[Date Prev][Date Next][Thread Prev][Thread Next][Date Index][Thread Index]
China paper distinct from India paper?
- To: BOOK_ARTS-L@xxxxxxxxxxxxxxxx
- Subject: China paper distinct from India paper?
- From: Allison Chipman <AChipman@xxxxxxxxx>
- Date: Fri, 22 May 1998 12:07:31 -0800
- Message-id: <199805221936.MAA21568@SUL-Server-2.Stanford.edu>
- Sender: "Book_Arts-L: On the web at http://www.dreamscape.com/pdverhey" <BOOK_ARTS-L@xxxxxxxxxxxxxxxx>
Dear Book_Arts-L subscribers. I have a terminology question for the
paper experts. I need to write thesaurus scope notes for two terms,
China paper and Index paper. It would seem that these two types of
paper are very similar in some characteristics - soft, very thin, used for
making proofs of certain kinds of prints. A small complication is added by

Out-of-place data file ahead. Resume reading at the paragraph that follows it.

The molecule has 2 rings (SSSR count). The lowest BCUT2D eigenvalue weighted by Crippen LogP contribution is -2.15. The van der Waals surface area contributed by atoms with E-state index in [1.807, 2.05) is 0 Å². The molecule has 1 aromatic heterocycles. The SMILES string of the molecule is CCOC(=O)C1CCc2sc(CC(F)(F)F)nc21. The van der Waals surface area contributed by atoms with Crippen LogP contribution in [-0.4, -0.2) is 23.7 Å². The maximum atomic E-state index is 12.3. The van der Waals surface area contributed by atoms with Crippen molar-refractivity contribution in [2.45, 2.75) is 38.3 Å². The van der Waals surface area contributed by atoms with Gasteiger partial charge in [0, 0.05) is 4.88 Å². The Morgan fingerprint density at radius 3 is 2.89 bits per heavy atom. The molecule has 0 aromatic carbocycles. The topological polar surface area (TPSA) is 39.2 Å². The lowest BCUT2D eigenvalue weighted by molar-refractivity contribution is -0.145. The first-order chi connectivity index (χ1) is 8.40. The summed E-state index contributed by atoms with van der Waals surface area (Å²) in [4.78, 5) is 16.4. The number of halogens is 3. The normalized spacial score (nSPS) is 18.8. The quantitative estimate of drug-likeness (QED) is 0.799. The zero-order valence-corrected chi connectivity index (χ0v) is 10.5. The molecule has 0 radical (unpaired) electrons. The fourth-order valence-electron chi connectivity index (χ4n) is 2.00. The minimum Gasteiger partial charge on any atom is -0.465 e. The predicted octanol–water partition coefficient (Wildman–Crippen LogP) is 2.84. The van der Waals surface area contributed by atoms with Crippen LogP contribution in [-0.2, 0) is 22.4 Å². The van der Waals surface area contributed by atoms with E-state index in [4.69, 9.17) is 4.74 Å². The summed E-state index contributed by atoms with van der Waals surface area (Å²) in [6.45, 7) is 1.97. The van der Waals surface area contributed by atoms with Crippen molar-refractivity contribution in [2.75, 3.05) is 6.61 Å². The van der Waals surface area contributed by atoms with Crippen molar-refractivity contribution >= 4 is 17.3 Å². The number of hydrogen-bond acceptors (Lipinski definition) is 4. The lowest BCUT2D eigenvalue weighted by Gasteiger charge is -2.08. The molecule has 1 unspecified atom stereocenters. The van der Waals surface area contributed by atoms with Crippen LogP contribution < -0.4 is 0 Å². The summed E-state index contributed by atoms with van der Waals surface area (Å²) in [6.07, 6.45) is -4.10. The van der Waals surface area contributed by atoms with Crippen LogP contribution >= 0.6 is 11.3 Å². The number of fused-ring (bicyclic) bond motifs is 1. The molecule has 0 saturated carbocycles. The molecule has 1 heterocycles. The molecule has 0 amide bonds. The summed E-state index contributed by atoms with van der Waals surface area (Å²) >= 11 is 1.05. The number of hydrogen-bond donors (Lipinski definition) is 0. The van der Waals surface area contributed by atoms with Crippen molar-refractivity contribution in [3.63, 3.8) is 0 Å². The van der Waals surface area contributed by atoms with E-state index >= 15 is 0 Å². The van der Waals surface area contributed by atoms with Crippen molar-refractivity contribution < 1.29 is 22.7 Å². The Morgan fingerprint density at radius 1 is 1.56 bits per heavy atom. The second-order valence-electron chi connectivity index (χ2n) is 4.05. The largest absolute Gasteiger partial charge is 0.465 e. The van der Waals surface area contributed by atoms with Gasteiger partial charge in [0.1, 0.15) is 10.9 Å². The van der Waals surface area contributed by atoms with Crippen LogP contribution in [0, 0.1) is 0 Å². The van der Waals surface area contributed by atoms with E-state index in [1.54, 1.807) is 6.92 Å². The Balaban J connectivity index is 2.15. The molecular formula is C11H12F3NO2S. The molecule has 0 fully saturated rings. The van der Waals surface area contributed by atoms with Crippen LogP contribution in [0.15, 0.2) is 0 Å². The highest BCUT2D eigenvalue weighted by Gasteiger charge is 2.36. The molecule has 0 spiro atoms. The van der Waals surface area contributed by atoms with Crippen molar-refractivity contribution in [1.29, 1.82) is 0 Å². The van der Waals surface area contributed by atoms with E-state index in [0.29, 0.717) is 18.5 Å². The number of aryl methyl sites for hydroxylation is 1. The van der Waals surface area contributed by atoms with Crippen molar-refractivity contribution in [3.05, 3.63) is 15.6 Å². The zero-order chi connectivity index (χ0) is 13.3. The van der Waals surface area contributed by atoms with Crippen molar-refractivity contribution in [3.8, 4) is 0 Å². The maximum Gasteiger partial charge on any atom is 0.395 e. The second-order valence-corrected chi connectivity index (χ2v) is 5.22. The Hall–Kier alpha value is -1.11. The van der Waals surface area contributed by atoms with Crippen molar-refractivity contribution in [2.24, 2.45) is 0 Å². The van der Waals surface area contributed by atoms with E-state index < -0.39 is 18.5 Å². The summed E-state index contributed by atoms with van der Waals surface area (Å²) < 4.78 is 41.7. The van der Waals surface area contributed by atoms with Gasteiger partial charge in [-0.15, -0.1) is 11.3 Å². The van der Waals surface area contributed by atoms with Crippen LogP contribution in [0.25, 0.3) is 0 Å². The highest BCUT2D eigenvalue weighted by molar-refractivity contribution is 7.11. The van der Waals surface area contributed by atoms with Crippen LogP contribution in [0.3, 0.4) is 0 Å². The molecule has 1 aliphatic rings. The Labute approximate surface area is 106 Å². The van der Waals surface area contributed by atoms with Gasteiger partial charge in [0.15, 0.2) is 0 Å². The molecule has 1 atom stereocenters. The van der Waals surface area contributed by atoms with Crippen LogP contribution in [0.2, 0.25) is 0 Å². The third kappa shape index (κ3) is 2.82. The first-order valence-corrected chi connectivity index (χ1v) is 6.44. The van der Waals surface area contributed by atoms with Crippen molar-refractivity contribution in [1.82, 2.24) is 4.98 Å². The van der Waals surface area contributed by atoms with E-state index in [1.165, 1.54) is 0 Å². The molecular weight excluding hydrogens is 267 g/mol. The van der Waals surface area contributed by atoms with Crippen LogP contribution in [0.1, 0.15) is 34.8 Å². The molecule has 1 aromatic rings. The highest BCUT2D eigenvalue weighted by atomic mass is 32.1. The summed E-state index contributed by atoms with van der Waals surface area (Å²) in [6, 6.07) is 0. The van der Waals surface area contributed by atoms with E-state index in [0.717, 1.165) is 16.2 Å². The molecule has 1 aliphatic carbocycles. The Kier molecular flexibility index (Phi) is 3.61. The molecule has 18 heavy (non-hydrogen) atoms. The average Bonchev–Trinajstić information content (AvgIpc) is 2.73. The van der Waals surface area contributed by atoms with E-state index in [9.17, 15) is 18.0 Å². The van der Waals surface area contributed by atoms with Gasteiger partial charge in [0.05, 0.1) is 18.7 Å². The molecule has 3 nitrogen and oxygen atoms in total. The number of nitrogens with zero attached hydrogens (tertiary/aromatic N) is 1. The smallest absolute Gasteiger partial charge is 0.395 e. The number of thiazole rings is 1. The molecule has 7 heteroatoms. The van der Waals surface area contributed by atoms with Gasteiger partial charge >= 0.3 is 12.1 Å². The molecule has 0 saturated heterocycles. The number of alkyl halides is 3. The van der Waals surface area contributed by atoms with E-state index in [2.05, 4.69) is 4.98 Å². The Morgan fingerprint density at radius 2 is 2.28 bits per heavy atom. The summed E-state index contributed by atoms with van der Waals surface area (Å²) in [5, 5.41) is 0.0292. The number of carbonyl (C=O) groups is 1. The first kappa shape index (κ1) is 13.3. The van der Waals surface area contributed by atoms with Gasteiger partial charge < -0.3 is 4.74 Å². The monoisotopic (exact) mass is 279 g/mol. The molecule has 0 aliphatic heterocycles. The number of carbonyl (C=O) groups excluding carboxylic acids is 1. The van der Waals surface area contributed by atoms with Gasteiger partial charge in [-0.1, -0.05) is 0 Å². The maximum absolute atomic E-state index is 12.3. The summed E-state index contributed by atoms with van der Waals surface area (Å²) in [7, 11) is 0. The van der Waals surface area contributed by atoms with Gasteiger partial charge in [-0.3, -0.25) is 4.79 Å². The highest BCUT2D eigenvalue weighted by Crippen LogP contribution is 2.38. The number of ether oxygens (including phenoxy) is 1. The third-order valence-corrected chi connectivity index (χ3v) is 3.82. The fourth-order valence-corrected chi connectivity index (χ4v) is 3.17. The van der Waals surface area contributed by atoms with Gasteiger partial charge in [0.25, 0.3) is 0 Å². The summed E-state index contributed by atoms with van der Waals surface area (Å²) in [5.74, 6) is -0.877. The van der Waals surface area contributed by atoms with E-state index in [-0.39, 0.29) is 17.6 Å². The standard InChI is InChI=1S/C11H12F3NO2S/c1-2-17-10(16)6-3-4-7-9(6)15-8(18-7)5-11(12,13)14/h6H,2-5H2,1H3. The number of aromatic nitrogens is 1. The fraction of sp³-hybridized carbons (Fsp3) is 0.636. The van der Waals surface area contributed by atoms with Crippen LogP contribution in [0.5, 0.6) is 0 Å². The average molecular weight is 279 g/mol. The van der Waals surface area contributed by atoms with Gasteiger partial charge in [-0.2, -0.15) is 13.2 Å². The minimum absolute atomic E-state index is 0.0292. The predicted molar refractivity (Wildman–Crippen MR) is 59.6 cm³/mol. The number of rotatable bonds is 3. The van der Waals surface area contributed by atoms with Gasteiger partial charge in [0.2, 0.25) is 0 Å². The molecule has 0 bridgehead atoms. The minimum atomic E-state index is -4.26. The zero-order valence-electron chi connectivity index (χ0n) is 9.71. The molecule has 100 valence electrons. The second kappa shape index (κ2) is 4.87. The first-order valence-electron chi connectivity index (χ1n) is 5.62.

the fact that the term India paper is sometimes used to mean what is
usually referred to as China paper.
Can anyone tell me in which characteristics they differ? For instance, one
dictionary (Roberts & Etherington) tells me India paper is opaque, and
since 1875 at least, made from chemically-processed hemp and rags. It
does not state whether China paper is translucent or opaque, but do
state that it is pale yellow in colour, and made from bamboo fibers. Is an
essential distinction the material from which the two are made, i.e., that
India paper can be defined as always made from hemp and rags, and
China paper always from bamboo? Is this consistently and historically
true? Another source states that China paper contains fine clay in its
mixture, which imparts a smooth finish. Does this distinguish it from India
paper? Or does the distinction, if any, lie in some other characteristic that
my sources do not mention?
Any and all advice gratefully received. If you think it appropriate, you may
respond directly to me, instead of the list, at achipman@xxxxxxxxxx Thanks
Editor, Vocabulary Program
Getty Information Institute